Friday, 19 March 2010

Explanation of Administration and Administrative Receivership

When a company or partnership gets into financial trouble an administrator or administrative receiver may be appointed.

The role of an administrator is to get the company out of trouble and trading again if possible.

Administrators can be appointed to a company that is unable, or is likely to become unable, to pay its debts.

They can be appointed by any of the following:
- the courts - on application from a creditor, directors or partners
- the holder of a qualifying floating charge over the assets of the business
- the company or its directors

An administrator's primary goal is to rescue the company as a going concern. If this isn't possible, the administrator will try to get a better result for the creditors than would be possible if the company was wound up. If neither of these is possible, the administrator will sell the company's property to make at least a partial payment to one or more secured or preferential creditors, such as employees or the bank.
Administration can also apply to partnerships.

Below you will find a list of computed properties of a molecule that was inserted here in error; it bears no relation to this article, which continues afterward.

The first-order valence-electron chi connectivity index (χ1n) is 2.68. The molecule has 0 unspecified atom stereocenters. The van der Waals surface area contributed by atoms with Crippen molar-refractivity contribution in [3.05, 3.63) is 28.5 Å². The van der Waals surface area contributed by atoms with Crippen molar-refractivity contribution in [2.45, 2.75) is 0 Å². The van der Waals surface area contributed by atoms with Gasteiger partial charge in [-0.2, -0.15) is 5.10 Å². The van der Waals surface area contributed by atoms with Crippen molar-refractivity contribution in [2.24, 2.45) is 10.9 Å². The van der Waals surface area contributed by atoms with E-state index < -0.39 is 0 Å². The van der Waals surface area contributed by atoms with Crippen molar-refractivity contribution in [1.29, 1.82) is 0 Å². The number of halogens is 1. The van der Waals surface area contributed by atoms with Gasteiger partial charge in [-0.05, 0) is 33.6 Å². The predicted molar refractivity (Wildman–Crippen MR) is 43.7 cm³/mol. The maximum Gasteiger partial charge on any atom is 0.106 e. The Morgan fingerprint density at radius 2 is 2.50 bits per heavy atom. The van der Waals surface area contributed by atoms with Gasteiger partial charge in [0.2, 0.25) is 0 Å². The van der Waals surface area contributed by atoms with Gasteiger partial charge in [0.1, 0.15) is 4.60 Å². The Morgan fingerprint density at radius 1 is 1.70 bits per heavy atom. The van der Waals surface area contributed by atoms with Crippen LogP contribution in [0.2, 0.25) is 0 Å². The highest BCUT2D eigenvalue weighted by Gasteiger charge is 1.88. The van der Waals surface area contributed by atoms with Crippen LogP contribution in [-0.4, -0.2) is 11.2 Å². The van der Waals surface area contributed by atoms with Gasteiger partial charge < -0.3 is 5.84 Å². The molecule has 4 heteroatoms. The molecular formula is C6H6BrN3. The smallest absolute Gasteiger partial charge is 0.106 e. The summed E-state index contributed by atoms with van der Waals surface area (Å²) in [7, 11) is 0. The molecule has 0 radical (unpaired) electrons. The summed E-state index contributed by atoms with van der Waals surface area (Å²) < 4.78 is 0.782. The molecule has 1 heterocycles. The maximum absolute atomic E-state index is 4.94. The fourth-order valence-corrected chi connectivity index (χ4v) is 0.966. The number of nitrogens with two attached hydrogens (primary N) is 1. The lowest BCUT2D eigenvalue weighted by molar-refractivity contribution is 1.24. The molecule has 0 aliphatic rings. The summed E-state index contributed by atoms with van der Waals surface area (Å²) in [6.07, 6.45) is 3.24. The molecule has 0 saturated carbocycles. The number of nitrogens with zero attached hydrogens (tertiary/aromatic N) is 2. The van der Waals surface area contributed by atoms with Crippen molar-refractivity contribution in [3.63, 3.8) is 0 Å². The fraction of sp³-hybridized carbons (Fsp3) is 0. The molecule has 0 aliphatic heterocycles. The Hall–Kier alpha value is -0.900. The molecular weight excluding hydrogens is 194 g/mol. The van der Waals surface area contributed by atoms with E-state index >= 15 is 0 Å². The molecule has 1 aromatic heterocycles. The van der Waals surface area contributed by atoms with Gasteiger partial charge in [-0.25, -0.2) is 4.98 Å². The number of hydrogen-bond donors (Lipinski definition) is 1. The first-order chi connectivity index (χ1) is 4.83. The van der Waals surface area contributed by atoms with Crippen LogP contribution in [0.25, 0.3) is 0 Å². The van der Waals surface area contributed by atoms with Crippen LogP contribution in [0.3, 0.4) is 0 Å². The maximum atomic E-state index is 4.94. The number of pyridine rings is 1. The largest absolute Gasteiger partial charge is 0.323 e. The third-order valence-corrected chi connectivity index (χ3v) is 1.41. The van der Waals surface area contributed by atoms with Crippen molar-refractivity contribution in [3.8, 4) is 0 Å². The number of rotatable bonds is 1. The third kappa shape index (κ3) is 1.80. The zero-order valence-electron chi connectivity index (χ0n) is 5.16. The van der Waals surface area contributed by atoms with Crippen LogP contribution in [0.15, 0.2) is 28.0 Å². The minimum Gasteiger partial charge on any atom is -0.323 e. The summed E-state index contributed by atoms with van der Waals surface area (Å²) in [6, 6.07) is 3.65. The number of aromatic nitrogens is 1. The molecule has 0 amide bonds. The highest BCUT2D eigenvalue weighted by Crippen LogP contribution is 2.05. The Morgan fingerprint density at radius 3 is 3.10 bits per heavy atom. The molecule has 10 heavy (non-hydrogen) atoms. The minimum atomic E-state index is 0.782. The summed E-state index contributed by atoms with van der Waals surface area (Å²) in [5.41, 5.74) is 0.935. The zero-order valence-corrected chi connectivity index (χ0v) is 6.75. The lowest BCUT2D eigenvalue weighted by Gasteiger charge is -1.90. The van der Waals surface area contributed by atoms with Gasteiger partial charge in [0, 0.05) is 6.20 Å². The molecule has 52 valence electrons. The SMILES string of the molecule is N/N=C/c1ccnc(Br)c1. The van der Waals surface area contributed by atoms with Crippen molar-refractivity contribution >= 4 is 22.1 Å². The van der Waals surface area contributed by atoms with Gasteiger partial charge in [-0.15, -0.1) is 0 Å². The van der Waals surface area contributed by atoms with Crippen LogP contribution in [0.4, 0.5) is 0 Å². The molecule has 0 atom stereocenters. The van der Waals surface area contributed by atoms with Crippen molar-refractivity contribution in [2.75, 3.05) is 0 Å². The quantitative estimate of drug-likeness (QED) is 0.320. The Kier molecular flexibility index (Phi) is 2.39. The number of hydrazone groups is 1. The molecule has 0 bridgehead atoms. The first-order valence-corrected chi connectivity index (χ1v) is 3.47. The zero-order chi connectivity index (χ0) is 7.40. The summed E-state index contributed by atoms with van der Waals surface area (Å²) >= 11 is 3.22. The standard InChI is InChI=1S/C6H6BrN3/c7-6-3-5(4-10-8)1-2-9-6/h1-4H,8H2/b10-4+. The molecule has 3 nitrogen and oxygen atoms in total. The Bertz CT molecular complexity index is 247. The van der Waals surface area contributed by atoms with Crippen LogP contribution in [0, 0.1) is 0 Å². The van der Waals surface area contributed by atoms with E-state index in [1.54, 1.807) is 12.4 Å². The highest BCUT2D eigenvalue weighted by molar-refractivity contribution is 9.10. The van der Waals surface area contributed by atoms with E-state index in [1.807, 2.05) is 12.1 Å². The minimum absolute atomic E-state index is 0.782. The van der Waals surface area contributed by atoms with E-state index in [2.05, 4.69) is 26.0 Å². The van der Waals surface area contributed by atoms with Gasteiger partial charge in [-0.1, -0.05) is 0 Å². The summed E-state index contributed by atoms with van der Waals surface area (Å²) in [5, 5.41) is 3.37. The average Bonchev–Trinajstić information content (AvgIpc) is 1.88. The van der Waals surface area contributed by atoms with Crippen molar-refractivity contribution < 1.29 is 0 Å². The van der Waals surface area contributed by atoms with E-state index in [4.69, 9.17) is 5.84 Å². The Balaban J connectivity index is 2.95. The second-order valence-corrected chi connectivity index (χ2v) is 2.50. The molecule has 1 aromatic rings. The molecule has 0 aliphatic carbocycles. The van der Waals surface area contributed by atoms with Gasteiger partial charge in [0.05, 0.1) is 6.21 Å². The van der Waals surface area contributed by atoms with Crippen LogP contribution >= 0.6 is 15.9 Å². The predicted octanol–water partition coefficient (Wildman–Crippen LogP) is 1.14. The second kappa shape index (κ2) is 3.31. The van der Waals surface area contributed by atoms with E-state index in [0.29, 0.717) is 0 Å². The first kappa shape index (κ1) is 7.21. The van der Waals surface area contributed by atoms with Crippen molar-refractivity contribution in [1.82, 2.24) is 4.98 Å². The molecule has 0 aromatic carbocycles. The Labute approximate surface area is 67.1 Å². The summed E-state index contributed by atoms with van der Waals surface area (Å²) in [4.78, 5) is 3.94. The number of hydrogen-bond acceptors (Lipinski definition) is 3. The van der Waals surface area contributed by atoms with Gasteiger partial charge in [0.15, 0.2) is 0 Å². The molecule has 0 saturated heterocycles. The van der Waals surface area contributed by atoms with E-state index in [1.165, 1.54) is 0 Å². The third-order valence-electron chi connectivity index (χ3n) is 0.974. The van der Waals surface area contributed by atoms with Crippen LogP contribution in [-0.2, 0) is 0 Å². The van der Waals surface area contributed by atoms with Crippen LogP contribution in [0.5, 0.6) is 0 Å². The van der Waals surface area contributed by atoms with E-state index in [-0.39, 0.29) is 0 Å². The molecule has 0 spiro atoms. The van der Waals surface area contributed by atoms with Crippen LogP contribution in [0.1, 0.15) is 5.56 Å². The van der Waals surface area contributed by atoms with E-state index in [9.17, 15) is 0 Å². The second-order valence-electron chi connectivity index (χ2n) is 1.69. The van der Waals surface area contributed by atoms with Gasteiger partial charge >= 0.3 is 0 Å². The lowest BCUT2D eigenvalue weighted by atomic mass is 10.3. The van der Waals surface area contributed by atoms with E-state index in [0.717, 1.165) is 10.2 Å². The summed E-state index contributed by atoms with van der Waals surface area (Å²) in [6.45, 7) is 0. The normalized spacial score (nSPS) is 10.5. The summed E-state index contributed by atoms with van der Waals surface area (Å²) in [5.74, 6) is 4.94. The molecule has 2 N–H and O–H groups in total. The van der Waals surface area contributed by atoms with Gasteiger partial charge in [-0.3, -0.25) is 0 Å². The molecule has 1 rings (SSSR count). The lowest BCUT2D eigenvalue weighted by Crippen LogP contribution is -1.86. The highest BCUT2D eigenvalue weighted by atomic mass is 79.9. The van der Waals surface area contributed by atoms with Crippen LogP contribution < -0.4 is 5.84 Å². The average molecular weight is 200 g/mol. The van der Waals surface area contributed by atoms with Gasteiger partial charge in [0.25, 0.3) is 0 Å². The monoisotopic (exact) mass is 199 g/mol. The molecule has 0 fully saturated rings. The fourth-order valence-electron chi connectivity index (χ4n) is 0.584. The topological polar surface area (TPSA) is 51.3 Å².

Administrative Receivership
When a company borrows money, the lender is usually given some security over the company's assets to guarantee payment. If the company fails to keep the terms of the loan or encounters financial difficulties, the lender may be entitled to appoint an administrative receiver. An administrative receiver is an insolvency practitioner who has control of the whole, or a substantial part, of the company's property and wide powers over the business.

The administrative receiver is mainly concerned with getting back the money owed to the secured creditor. The administrative receiver may sell the assets piecemeal, or sell the whole business as a going concern to pay off the secured creditor, and the costs of the receivership.

Since 15 September 2003 the right to appoint an administrative receiver is generally limited to debenture holders whose charge existed at that date.

Credit to Business Link

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